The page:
Could Byrne have been more insulting to those of us who are on the left by claiming some sort of kinship or association with us? For goodness sake, Liam, we on the left are a tad more particular about the company we keep than that!

  • soiniciulacht

    Have the DLA/ESA assessments finally been recognised as the political constructs they are? 

    WOUNDED war heroes are to keep their disability benefits for life after the PM stepped in to halt a bid to cut them.

    If an exception can be made for one group of people why not others? If I
    lose a limb in a car crash and a soldier has an identical injury from a
    car crash whilst driving in Aldershot and both of us have identical
    problems and difficulties the fact the soldier has their benefit
    guaranted for life surely destroys any idea that the only criteria being
    used is a ‘fair and rigorous’ assessment.

    Why is it only the military who have this guarantee? Why not a police officer injured in the line of duty? How about firemen, coastguards, RNLI?

    It seems that disability, as those of us on the receiving end of the lies knew all along, is a political decision based on the prejudices and ideology  of those in power.

    • Why? Because its popular.Personally i think its morally the right thing to do but then i think if they respected the military covenant in the first place and sent our troups to war with full kit and armoury, then maybe there’d be less lost limbs in the first place.

      • Plod

        If it’s right for soldiers to keep their benefits after losing limbs shouldn’t police officers, firemen, lifeboat men, fishermen, construction site workers – in fact ALL amputees! – be treated similarly? Why should a limbless ex-police constable  be considered as more “work capable” than a soldier suffering the same injury?

    • treborc1


      Amputees, including wounded soldiers, could be among half a million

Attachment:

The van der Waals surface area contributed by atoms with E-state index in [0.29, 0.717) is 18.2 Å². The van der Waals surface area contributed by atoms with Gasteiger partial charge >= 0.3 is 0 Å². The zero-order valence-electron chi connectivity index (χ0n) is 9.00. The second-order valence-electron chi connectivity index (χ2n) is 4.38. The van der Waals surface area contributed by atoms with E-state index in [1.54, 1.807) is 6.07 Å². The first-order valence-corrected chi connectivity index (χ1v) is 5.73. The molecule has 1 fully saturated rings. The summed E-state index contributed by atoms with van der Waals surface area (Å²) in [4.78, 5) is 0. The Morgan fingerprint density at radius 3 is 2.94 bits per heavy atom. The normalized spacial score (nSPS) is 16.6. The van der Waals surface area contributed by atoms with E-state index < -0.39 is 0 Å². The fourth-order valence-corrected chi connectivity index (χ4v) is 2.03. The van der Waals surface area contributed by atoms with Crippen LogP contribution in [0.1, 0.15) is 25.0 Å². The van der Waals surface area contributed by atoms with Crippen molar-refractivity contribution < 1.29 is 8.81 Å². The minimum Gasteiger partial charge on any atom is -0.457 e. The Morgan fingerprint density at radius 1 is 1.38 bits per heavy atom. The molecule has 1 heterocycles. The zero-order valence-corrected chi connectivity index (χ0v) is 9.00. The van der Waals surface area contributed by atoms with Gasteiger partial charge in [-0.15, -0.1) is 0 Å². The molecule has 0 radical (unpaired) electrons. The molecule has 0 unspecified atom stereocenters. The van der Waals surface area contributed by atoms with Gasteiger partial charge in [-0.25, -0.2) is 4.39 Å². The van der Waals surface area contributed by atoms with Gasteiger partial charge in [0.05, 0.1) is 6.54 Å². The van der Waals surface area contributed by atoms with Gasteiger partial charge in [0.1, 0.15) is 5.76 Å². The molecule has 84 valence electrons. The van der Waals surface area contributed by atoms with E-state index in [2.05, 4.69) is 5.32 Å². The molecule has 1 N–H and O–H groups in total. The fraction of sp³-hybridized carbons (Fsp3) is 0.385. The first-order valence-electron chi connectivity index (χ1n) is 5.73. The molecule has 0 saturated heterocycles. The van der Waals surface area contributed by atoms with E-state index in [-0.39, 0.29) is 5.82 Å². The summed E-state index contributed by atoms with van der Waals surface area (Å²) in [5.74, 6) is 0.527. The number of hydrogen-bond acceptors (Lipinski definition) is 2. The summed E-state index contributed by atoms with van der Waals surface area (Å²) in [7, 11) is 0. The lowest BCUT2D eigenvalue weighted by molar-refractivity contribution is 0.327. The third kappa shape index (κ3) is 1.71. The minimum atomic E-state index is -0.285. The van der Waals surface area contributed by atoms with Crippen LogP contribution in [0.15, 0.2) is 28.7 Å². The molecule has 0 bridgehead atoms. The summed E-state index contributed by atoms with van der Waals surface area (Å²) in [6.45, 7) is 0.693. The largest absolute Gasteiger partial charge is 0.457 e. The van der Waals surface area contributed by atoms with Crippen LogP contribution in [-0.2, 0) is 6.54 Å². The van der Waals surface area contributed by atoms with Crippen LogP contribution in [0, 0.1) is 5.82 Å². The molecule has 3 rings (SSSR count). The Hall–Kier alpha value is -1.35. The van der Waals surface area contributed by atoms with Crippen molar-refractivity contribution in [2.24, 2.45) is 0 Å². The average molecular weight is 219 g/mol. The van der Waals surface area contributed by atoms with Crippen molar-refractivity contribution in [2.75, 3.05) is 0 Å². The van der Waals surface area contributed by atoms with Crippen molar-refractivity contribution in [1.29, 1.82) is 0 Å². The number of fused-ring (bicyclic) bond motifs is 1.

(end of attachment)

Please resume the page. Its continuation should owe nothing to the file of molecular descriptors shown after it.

people to lose their disability benefits under government reforms, the
      Work and Pensions Secretary has warned.

      Iain Duncan Smith, who wants to cut the benefits bill and encourage
      more disabled people to return to work, said losing a limb should not
      mean automatic entitlement to state allowances if prosthetic
      replacements mean they are not hindered in their mobility. But some
      amputees have raised concerns about the way claims are being assessed.
      that the new system would be based on how claimants are affected by
      their condition rather than on the condition itself, Mr Duncan Smith
      told The Daily Telegraph: “It’s not like incapacity benefit, it’s not a
      statement of sickness. It is a gauge of your capability. In other words,
      do you need care, do you need support to get around. Those are the two
      things that are measured. Not, you have lost a limb…”
      The Government believes up to 80 per cent of incapacity-benefit claimants could go back to work.
      But Mr Duncan Smith said the Coalition had, “to be careful because these are vulnerable people”.

    • treborc1


      Amputees, including wounded soldiers, could be among half a million
      people to lose their disability benefits under government reforms, the
      Work and Pensions Secretary has warned.

      Iain Duncan Smith, who wants to cut the benefits bill and encourage
      more disabled people to return to work, said losing a limb should not
      mean automatic entitlement to state allowances if prosthetic
      replacements mean they are not hindered in their mobility. But some
      amputees have raised concerns about the way claims are being assessed.
      that the new system would be based on how claimants are affected by
      their condition rather than on the condition itself, Mr Duncan Smith
      told The Daily Telegraph: “It’s not like incapacity benefit, it’s not a
      statement of sickness. It is a gauge of your capability. In other words,
      do you need care, do you need support to get around. Those are the two
      things that are measured. Not, you have lost a limb…”
      The Government believes up to 80 per cent of incapacity-benefit claimants could go back to work.
      But Mr Duncan Smith said the Coalition had, “to be careful because these are vulnerable people”.